Various artists dilute colors of
Various Artists - .2 Contamination:
Review by Tony BonyataThroughout the years hundreds of artists have covered the ever-changing styles and songs of rock & roll's own chameleon - David Bowie, and with so many cover versions floating around there's also been a glut of tribute albums from various artists all paying their respect to this great artist. There have been collections that feature all electronica versions of Bowie's music, homage's by string quartets and classical orchestras, an all female tribute album, regional tips-of-the-hat (as in Loving The Alien, where the bands were all from Athens, GA), along with pasty dirges from Goth rockers and bombastic maulings from metal acts.
While none of these collections have ever done any real justice to the man in question - save for the UK magazine Uncut's cover-mounted Bowie tribute CD entitled Starman released three years ago, which featured artists such as Alejandro Escovedo, Echo and The Bunnymen's Ian McCulloch, Blondie, Peter Murphy and, my personal favorite Bowie cover, Midge Ure's icy, robotic retelling of "The Man Who Sold The World" - they're still often entertaining albums in their own right.
The latest Bowie tribute album is actually two CDs in one package, released by the Grayslake, IL independent label Failure To Communicate Records. The set is entitled .2 Contamination, after Bowie's recorded, but never released, follow-up album to his 1995 return-to-form effort Outside with Brian Eno. With a hodgepodge of styles and various artists that lean a bit more towards the Goth side of things, the tone of this collection is dark, uneven and, only occasionally, truly entertaining.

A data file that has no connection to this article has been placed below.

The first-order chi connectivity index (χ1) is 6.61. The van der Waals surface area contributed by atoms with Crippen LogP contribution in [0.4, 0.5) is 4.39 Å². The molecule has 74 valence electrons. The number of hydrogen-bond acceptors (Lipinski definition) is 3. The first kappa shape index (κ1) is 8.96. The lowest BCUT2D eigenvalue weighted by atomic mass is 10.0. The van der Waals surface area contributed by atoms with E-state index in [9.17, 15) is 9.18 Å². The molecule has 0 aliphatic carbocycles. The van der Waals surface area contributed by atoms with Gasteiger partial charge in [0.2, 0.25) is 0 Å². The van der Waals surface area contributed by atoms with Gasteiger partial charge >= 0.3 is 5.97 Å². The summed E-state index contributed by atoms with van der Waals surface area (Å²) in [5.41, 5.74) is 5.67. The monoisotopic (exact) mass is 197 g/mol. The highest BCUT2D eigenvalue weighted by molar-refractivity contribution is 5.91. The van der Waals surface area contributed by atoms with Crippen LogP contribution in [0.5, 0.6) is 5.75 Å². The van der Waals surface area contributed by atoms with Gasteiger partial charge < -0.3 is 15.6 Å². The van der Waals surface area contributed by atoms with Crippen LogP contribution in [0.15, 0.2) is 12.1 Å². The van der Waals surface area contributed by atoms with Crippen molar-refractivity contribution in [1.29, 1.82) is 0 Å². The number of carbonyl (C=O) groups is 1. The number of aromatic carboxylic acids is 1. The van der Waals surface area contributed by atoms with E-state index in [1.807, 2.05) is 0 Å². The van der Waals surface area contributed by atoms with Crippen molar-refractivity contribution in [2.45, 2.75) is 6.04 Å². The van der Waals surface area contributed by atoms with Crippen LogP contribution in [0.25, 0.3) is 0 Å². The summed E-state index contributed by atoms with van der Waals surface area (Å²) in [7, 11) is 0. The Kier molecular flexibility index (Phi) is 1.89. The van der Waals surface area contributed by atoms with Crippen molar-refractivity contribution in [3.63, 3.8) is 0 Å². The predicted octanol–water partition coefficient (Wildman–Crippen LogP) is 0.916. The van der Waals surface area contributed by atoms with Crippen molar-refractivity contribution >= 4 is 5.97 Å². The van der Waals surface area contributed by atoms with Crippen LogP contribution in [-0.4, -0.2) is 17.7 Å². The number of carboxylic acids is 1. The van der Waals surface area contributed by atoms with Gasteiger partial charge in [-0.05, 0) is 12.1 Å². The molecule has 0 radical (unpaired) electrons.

The album works best when the bands either try to nail Bowie's renditions dead-nuts (as witnessed on the Milwaukee-based band The Danger's incendiary version of "Hang On To Yourself," complete with hand claps and a steamrolling rhythm channeled directly from The Spiders From Mars, as well as The Brides' faithful version of "John, I'm Only Dancing") or when they saddle up to Bowie's thespian trappings, while adding their own greasepaint to the numbers (as on the smoky, Brechtian approach of The Dresden Dolls' "Life on Mars," as well as former Bauhaus member David J.'s new band Cabaret Obscuro's vaudevillian dirge of "Time"). On Starlit's dramatic interpretation of "Modern Love," the singer drips with sexuality when the band turns the jazzy arrangement into a pole-scissoring, strip-tease number during the choruses, and on Count Zero's "Golden Years" they've turned Bowie's own self-admitted 'plastic soul' into a delicious slice of lethargic funk.
The main problem, with .2 Contamination, however, is that too many of the acts have taken it upon themselves to drastically alter the originals into crass, ugly send-ups. Voltaire's use of viola over a cowpoke beat and priggish vocals weighs down "China Girl," while additional affected butcherings continue through Abbeyvain's "Quicksand," Schlechtes Mord-Bumsen's "Cracked Actor" and the sped-up, canned metal of Fashion Bomb's "I'm Afraid of Americans."
I'm all for one covering great music, and David Bowie's certainly ranks with the best, but this two-CD collection could've easily been whittled down into a much tauter, more enjoyable single CD.
The Danger are performing on Sat. Sep. 23rd at 10:00 pm at Memories, 4358 N. Cicero Ave., Chicago IL.
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